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MVC (Model-View-Control[1]) is a design pattern designed to separate the model, view and controller. It is strongly suggested to apply MVC pattern to your application, not only because it easy to develop and maintain, but also the performance is great.

MVC.png

Alternative: MVVM

MVVM represents Model, View, and ViewModel[2]. It is a variant of the MVC design pattern. Unlike MVC, the control logic is implemented in a POJO class called the view model. It provides the further abstraction that a view model assumes nothing about any visual element in the view. It thus avoids mutual programming ripple effects between UI and the view model. On the other hand, some developers might find it not as intuitive as MVC. For more information, please refer to the MVVM section.


  1. More precisely, it is known as MVP (Model-View-Presenter)
  2. MVVM is identical to the Presentation Model introduced by Martin Fowler.

View

The view is UI -- a composition of components. As described in the UI Composing section, UI can be implemented by a ZUML document or in Java. For sake of description, ZUML is used to illustrate the concept and features.

Controller

The controller is a Java program that is used to glue UI (view) and Data (model) together.

For a simple UI, there is no need to prepare a controller. For example, the data of a Listbox could be abstracted by implementing ListModel.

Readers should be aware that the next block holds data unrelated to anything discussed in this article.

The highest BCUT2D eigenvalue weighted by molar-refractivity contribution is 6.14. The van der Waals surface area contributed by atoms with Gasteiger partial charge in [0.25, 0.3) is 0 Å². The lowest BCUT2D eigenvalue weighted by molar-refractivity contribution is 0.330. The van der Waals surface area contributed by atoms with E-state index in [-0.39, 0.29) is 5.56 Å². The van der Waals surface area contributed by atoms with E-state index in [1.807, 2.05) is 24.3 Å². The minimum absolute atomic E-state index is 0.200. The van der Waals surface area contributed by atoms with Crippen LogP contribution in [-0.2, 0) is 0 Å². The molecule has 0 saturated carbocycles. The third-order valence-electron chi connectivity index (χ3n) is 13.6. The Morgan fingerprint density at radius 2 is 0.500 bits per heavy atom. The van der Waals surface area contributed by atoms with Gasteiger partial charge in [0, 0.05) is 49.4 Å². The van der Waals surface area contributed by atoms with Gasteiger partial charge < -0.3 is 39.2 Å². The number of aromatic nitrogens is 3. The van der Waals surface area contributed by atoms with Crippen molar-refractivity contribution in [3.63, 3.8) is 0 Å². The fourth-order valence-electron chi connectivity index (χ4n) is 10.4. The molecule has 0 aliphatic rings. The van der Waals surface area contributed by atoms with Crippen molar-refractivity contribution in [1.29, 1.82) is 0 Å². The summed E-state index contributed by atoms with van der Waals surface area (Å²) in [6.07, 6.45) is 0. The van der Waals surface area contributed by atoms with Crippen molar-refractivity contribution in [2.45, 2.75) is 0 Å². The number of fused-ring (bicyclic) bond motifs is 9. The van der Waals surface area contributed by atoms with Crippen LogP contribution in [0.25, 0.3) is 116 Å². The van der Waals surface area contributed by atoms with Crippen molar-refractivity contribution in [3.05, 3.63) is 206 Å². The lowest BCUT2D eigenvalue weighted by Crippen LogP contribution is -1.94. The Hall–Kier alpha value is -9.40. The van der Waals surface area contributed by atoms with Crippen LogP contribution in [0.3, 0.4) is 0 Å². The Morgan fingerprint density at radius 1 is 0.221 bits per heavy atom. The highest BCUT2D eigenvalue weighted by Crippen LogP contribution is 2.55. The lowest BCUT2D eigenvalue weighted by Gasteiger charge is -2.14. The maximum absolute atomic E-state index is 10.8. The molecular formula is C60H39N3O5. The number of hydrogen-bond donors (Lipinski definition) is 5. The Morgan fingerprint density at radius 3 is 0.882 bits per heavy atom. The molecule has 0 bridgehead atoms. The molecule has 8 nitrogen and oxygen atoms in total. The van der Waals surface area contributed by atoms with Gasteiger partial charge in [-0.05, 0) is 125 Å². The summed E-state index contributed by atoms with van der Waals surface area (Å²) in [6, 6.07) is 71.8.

For typical database access, the glue logic (i.e., control) can be handled by a generic feature called Data Binding. In other words, the read and write operations can be handled automatically by a generic Data Binding, and you don't need to write the glue logic at all.

To implement a custom controller, you could extend from SelectorComposer, or implement Composer from scratch. Then, specify it in the element it wants to handle in a ZUML document.

Model

The model is the data an application handles. Depending on the application requirement, it could be anything as long as your controller knows it. Typical objects are POJOs, beans, Spring-managed beans, and DAO.

In additions to handling the data in a controller, some components support the abstraction model to uncouple UI and data. For example, grid, listbox and combobox support ListModel, while tree supports TreeModel.




Copyright © Potix Corporation. This article is licensed under GNU Free Documentation License.



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